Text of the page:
Los Angeles Times - In Colombia, McCain backs Free Trade
John McCain kicked off a three-day Latin American trip on Tuesday, proclaiming his support for a free-trade deal with Colombia and backing its president's war against drugs and leftist rebels.
Speaking in the historic coastal city of Cartagena, the presumptive Republican presidential candidate voiced pro-free-trade views at a time when such policies are increasingly unpopular in Congress and with the U.S. public.
*McCain stumps strategists by playing up his unpopular stance on free trade
*Colombia coca farming is up, U.N. says
McCain's Democratic opponent, Barack Obama, has said he is opposed to free trade with Colombia unless the nation makes significant advances in improving labor and human rights. Killings of Colombian labor leaders over the years have galvanized Democratic opposition to a deal.
But McCain, speaking as Colombian President Alvaro Uribe and traveling companions Sens. Joe Lieberman (I-Conn.) and Lindsey Graham (R-S.C.) looked on, described the benefits of free trade as significant.
"Free trade is important for Colombia and for the world," he said.
Campaign officials said McCain was making his trip to Colombia and Mexico, where he will fly today and stay until Thursday afternoon, to emphasize his national security credentials and to differentiate himself from Obama on trade. But some observers said his policy stance carried risks with an electorate that sees free trade as tilting against U.S. workers.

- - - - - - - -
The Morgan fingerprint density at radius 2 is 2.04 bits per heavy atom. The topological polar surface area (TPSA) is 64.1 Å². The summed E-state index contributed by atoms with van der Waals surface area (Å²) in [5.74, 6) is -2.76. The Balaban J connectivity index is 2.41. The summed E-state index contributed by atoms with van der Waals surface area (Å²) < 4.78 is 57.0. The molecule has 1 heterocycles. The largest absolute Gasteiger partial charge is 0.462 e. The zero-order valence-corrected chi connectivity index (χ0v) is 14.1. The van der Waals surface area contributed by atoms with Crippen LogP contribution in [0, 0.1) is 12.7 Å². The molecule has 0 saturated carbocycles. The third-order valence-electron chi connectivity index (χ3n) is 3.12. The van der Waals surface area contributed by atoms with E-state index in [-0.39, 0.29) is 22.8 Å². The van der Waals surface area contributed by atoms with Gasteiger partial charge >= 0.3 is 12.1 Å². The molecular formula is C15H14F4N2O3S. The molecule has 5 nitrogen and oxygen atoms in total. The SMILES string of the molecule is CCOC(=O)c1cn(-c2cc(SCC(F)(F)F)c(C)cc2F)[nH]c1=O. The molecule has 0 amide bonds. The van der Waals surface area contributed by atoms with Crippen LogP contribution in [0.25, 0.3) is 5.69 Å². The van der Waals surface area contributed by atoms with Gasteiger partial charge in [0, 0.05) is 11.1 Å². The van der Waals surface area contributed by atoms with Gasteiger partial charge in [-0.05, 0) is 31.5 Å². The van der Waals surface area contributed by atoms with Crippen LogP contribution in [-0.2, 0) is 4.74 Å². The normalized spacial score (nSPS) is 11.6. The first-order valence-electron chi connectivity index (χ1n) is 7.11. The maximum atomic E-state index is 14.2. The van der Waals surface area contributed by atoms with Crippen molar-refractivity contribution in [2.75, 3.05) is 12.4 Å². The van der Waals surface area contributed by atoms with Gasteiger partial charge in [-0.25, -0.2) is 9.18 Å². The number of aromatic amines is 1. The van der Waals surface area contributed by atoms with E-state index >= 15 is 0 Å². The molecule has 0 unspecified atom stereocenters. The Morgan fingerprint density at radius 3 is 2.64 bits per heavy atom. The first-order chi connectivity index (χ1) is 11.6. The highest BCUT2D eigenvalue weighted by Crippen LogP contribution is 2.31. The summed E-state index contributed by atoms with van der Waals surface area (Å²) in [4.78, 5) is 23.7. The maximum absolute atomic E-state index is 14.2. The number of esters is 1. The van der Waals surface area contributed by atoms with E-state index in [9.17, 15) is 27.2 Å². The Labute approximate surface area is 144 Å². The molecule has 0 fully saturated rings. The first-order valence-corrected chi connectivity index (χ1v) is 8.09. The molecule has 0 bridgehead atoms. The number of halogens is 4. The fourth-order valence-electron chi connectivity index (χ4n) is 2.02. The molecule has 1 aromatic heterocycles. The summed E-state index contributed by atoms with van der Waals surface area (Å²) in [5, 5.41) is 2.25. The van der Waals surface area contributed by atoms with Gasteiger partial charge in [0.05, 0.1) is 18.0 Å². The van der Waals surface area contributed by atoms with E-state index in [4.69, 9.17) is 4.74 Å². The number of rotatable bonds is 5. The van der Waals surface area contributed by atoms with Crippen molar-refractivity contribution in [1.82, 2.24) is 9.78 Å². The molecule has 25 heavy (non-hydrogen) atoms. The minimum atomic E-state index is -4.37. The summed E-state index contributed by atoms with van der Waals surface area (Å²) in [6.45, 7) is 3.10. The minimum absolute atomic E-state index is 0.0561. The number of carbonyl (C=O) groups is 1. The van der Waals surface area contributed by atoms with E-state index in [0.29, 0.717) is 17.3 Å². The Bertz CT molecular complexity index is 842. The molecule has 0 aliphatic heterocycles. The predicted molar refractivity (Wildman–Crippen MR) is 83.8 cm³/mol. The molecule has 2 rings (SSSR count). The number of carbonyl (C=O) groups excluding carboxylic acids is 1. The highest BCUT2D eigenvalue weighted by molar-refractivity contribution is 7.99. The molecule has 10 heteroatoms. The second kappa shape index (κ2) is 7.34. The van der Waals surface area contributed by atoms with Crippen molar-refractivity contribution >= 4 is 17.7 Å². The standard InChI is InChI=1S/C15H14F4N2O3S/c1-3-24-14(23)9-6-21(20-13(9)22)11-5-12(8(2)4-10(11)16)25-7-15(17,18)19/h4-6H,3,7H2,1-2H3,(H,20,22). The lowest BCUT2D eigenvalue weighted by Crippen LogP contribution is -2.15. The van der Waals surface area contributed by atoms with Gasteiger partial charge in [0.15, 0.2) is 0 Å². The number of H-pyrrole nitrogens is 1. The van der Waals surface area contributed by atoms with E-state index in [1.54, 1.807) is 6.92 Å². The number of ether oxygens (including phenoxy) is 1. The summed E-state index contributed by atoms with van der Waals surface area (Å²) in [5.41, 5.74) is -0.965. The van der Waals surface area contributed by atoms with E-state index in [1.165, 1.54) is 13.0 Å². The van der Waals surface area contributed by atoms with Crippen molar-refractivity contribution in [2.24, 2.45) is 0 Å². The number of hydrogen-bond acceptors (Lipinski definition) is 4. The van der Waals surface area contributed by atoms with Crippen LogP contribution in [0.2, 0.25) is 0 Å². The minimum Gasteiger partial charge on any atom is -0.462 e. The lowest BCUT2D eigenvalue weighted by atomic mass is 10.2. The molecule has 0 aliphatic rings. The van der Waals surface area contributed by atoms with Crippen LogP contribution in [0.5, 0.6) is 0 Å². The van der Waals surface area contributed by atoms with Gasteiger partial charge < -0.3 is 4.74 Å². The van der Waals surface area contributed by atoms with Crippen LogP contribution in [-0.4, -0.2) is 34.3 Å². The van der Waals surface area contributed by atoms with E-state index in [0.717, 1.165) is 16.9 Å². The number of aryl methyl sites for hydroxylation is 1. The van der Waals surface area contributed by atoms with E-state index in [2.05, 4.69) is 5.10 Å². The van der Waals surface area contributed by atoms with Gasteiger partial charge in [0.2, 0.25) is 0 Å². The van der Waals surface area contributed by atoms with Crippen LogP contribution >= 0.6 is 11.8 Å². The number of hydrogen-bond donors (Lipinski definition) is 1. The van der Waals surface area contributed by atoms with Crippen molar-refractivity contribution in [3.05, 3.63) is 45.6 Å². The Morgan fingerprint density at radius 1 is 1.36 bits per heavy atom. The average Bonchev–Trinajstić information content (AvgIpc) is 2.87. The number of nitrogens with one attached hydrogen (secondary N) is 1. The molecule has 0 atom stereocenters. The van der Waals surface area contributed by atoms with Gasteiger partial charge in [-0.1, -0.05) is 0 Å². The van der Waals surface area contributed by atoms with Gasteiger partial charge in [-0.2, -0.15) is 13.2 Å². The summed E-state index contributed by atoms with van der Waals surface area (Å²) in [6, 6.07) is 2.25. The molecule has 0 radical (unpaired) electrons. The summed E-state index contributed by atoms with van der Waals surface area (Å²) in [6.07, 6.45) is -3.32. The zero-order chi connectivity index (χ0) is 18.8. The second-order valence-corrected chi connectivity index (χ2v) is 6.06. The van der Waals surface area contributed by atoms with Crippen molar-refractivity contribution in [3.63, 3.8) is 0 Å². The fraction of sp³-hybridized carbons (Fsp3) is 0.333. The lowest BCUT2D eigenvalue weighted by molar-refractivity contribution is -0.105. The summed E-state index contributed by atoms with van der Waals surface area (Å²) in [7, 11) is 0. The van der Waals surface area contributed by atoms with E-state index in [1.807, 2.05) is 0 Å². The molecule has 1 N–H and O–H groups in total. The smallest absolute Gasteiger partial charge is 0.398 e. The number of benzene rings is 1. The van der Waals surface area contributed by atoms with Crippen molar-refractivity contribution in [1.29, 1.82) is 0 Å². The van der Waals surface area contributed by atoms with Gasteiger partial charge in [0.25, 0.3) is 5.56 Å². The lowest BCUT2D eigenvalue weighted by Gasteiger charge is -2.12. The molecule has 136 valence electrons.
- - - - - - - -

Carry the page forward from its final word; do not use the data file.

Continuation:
That concern comes despite some experts' assessments that U.S. businesses, on balance, would be the real winners. A key reason: Under the Andean Trade Promotion and Drug Eradication Act now in effect, more than 90% of all goods that Colombia sells in the United States enter duty-free, while duties are imposed on nearly all U.S. goods sold in Colombia.
McCain said he discussed human rights issues "at some length" with Uribe.
McCain was asked about a recent United Nations survey that showed a 27% increase in coca cultivation in Colombia over the last year, despite U.S. aid showered on the country under Plan Colombia. McCain pointed out that street prices of cocaine had risen in recent months, which he said was an indication that "the strategy is working."
Some observers explain higher production with statistics that show more Colombian cocaine is sold in Europe than before.
McCain, who was accompanied by his wife, Cindy, thanked Uribe "for the progress" he had made against the Revolutionary Armed Forces of Colombia, or FARC, noting that Colombian armed forces had killed and captured several rebel leaders over the last year.